Your Italian Travel Tips – Weird Italy Laws by Margie for Pesce d’Aprile

Margie Miklas blog Weird Italian Laws
Kathryn Occhipinti, MD
Kathryn Occhipinti, MD, for Conversational Italian for Travelers books

Ciao a tutti! About once a month (or so), I have been re-blogging posts that describe the lesser known places in Italy – or the more well-known viewed in a unique way – under the heading, “Your Italian Travel Tips.”

For April 2019, I am featuring Margie Miklas, an author and travel blogger who writes the blog Margie in Italy.

When I first read a recent blog of Margie’s entitled “Weird Italian Laws,” I loved the insider’s perspective and touch of humor that she used to describe these unusual Italian laws.  It came to mind that many of these laws were surreal – almost too fantastic to be true!  And yet, they are all still a part of Italian law!

In short, I am posting a blog about unusual laws in Italy on April Fools Day, but this is no April Fool! By the way, Italians celebrate April Fools Day on April 1st, as we do here.  In Italy, the holiday is called, “Il Pesce d’Aprile,” which is a reference to the many jokes that people play on one another involving… fish. (Has anyone experienced this?  Leave a comment below if you have!) The origin of April Fools Day is unknown, but according to Wikipedia may have started with ancient Roman holidays called l’Hilaria or  l’Holi induista, both connected to the spring equinox.

Margie Miklas is also the author of several popular travel books that describe her experiences while traveling in Sicily and Italy.  I truly enjoyed reading her book, My Love Affair with Sicily prior to visiting Sicily for the first time myself.  If you’d like to learn more about her books, visit her Amazon author page.

In her own words, the author says about her books and her blog about Italy:

You’ll read about the good and bad in Italy but always with a special love for the Italian people. This isn’t your typical guide about what to see in Italy. It’s experiential, informative, and hopefully entertaining.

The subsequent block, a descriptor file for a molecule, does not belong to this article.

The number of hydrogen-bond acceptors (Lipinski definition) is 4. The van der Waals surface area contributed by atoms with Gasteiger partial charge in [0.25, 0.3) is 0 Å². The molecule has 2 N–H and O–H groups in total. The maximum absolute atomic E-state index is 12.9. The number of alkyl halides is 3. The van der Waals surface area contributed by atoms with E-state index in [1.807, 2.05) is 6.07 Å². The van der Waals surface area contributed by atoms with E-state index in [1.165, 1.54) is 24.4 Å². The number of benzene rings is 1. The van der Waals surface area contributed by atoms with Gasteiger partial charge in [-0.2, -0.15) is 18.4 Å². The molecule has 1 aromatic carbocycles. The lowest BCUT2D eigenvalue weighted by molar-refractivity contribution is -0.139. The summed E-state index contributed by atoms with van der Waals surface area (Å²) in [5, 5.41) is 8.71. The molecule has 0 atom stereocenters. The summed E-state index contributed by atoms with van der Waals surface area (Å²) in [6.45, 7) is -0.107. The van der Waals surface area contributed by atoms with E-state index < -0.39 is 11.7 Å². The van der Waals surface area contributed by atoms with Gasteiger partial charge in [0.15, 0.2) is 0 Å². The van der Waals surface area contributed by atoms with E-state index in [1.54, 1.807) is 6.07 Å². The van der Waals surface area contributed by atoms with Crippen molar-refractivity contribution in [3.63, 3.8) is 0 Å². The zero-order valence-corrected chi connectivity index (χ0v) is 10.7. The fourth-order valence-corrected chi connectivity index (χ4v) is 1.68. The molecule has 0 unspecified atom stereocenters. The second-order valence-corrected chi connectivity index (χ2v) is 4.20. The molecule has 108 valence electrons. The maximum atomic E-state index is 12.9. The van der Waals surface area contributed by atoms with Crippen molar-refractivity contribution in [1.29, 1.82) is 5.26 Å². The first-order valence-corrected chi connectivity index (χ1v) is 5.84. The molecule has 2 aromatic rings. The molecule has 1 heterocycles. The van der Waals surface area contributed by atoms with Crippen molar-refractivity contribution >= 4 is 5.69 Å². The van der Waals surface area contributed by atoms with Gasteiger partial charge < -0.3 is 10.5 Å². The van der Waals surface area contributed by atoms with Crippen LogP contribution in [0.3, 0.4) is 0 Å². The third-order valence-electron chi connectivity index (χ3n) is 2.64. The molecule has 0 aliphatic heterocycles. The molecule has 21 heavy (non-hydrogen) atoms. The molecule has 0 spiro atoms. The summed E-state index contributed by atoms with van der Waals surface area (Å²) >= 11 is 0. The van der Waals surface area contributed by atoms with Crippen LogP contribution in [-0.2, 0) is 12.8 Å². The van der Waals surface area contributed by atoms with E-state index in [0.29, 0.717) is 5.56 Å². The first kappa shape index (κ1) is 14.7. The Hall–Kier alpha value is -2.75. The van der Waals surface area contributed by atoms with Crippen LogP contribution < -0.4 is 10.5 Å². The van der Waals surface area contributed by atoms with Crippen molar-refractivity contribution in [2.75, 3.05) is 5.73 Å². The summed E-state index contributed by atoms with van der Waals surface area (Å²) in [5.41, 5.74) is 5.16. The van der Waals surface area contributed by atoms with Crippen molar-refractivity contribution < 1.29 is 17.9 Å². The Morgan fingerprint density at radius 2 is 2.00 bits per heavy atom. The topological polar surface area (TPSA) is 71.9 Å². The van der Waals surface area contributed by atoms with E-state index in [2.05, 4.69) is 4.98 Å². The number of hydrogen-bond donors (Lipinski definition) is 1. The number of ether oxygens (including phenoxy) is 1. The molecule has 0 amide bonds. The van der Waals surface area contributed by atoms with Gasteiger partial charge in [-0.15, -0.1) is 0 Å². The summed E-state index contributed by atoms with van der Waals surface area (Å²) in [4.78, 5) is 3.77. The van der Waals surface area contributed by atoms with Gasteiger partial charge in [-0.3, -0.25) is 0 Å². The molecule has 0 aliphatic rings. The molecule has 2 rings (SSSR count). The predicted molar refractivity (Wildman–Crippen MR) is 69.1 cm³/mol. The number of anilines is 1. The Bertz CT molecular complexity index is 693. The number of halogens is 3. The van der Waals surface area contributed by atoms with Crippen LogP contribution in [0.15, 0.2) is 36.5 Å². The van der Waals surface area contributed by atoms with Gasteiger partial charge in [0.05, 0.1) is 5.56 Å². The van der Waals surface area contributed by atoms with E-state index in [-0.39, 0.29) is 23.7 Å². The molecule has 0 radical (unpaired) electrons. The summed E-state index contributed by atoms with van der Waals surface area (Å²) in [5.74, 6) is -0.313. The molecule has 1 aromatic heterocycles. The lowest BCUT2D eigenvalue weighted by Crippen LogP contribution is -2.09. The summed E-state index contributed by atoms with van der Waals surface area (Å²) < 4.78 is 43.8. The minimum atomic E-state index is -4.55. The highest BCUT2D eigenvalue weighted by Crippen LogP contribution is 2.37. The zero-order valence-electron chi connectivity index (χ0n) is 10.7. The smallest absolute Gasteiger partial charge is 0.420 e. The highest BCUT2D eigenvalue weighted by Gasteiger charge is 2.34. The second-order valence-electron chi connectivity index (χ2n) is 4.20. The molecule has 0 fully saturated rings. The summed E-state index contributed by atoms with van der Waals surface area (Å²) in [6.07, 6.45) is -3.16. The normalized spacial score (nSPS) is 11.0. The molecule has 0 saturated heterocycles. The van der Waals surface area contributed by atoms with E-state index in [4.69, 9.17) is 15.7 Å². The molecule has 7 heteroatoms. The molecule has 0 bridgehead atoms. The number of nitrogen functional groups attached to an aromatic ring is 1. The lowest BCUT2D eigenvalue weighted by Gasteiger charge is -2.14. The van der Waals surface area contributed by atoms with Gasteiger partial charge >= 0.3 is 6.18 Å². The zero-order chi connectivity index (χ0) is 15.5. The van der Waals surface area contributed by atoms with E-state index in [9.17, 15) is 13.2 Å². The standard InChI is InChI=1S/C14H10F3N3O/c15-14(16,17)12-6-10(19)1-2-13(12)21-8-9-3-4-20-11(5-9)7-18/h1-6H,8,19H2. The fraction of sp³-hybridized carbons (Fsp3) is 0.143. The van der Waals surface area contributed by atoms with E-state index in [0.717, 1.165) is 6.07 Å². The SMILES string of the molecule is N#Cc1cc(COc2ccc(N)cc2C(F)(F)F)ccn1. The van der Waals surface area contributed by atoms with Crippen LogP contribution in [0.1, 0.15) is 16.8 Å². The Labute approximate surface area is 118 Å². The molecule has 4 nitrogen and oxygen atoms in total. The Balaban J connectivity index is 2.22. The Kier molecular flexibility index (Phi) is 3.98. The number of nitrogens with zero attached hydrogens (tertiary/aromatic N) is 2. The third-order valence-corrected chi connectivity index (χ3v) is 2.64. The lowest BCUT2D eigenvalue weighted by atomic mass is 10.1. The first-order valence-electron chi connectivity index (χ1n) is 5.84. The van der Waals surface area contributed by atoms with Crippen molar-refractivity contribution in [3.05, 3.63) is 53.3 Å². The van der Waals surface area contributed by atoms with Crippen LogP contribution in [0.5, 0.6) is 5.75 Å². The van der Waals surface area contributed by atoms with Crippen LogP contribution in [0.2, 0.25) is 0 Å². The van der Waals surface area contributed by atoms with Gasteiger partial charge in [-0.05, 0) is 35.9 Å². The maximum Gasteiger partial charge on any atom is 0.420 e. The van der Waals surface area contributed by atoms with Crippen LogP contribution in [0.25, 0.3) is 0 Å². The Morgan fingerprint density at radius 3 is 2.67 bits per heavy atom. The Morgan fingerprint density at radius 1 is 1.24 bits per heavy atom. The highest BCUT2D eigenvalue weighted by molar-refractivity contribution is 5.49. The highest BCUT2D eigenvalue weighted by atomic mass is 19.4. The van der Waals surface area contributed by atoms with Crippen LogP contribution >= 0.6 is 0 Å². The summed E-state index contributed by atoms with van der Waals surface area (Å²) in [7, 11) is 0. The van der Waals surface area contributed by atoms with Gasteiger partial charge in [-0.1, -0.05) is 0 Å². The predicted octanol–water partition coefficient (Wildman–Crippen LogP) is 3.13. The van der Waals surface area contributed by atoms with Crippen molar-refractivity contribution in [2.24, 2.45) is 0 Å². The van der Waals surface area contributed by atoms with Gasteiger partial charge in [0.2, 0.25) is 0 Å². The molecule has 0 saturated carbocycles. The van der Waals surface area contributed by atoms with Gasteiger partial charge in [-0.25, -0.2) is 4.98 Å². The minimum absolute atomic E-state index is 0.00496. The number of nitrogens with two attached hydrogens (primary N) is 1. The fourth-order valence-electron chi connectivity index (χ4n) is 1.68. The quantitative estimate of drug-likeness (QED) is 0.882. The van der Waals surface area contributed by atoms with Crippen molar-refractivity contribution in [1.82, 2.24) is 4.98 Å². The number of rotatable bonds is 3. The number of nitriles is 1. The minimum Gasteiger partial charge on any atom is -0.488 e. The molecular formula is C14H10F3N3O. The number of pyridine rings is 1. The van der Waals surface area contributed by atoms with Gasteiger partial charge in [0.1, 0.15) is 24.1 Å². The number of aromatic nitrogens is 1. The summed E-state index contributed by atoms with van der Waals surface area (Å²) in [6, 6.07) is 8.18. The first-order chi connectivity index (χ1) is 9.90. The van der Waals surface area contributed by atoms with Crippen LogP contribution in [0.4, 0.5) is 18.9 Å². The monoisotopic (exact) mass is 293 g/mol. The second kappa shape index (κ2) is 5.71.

You’ll feel my  my passion and also my frustration at  times about how things are in the Bel Paese. You’ll see my photos, but they won’t be the same ones you’ve seen a hundred times on other sites or in guidebooks. I share a glimpse into the heartbeat of Italy and a sense of its people.


To read the full blog, click on the title: Weird Italy Laws

And remember Conversational Italian for Travelers: Just the Important Phrases on Amazon.com and Learn Travel Italian.com if you need a compact, lightweight pocket guidebook to take on your next trip to Italy! Free Cultural Notes, Italian Recipes, and Audio to help you practice your Italian are also found on Learn Travel Italian.com.

Buona Festa della Donna 2019

I’ve re-blogged the original post from 2017 in honor of Womens Day this year.

Our saying is about a truly Italian holiday, the Festa della Donna, which was celebrated on March 8 this year. It is a simple holiday started by Rita Montagnana and Teresa Mattei after World War II (dopoguerra)during which men give the mimosa flower to all the women in their lives as a show of appreciation and love.

The saying below is a tribute to Sicilian women that was written by my favorite, and world-renowned Sicilian author, Andrea Camilleri. His mystery series has been made into the hugely successful BBC television series Inspector Montalbano, segments of which I watch almost every day to keep up on my “local” Italian.

Buona Festa della Donna!

Il 8 di Marzo

Festa della Donna 2017
Buona Festa della Donna! A tribute to Sicilian women from renown Sicilian author Andrea Camilleri.

Featured image photo by Dénes Emőke – London, CC BY-SA 2.5, https://commons.wikimedia.org/w/index.php?curid=15200409

Ferragosto – Italian Holiday Time

Ferragosto in Italy, on Lido Beach in Venice, Italy


Kathryn Occhipinti, MD
Kathryn Occhipinti, MD for Conversational Italian for Travelers books

August means Ferragosto in Italy and Ferragosto means a much-anticipated family vacation on the beaches or in the mountains.

My introduction to Ferragosto was in 2013, when I stayed with my cousin who was living in Vicenza, a small town west of Venice.  The town had an eerie feeling, as most of the shops were closed and the hoards of tourists I had become used to encountering  during the summer months in Italy were nowhere to be found.  Some of the locals frequented the two coffee shops, which remained open.  But, most restaurants and non-essential shops in their small piazza were closed.  I could only take my cousin and his family to dinner right before I left, at the end of August, when their favorite restaurant had finally re-opened.

If you’ve never heard of Ferragosto, read on to learn more about this ancient Roman holiday and why it is still celebrated  in Italy today, with anticipation and excitement for Italian families that is second only to that found during the Christmas season.